American Bar Association Rejects Proposal to Make the LSAT Optional in Law School Admissions
The American Bar Association has rejected a proposed revision to make the LSAT optional in law school admissions. The proposal was brought by the ABA’s Section of Legal Education and Admissions and called for eliminating the test requirement. The revision was rejected by the ABA House of Delegates at the organization’s midyear meeting in New Orleans on February 6.
Dean Paul Caron was one of sixty law school deans who submitted a comment letter requesting that the ABA reject the proposal and retain the accreditation requirement that all law students take the LSAT or GRE. The law deans argued that an unintended consequence of removing the requirement that JD applicants take a valid and reliable admissions test would be to diminish the diversity of law schools’ incoming classes.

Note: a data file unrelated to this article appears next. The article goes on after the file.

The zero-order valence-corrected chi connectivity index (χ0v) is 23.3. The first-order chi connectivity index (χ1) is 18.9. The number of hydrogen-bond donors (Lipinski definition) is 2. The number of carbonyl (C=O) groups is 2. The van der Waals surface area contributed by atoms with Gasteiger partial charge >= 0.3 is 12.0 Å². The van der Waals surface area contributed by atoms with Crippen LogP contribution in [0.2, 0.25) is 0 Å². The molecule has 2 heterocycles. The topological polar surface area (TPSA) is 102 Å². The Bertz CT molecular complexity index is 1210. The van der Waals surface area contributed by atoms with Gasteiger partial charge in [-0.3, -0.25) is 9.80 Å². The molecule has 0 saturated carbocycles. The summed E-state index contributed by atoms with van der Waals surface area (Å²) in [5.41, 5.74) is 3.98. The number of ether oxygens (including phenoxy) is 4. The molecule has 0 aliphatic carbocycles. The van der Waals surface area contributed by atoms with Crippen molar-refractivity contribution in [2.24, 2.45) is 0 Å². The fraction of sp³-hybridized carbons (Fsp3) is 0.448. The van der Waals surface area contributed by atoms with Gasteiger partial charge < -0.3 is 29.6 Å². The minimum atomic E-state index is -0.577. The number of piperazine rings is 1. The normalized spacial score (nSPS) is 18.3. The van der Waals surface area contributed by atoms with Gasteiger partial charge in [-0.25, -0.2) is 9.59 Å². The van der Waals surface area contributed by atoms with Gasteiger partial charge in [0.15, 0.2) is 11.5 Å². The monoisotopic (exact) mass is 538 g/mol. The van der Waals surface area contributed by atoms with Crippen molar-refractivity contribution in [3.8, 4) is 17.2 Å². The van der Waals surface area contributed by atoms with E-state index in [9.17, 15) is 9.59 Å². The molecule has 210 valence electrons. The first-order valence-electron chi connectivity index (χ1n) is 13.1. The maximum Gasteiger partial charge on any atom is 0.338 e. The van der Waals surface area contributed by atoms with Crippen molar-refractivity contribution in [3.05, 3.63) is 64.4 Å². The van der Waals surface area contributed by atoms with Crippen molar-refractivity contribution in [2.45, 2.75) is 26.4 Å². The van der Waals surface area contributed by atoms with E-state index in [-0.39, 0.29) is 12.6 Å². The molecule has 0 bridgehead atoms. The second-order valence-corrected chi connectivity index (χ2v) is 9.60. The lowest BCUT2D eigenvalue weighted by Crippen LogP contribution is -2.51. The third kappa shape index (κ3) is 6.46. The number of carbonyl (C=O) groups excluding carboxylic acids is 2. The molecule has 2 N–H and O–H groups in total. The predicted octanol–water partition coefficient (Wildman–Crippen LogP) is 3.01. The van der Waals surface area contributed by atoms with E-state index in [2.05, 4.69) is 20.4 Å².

More information may be found in the ABA Journal article, "Admissions test requirement for ABA-accredited law schools will remain in place for now."
The law deans letter may be found at TaxProf Blog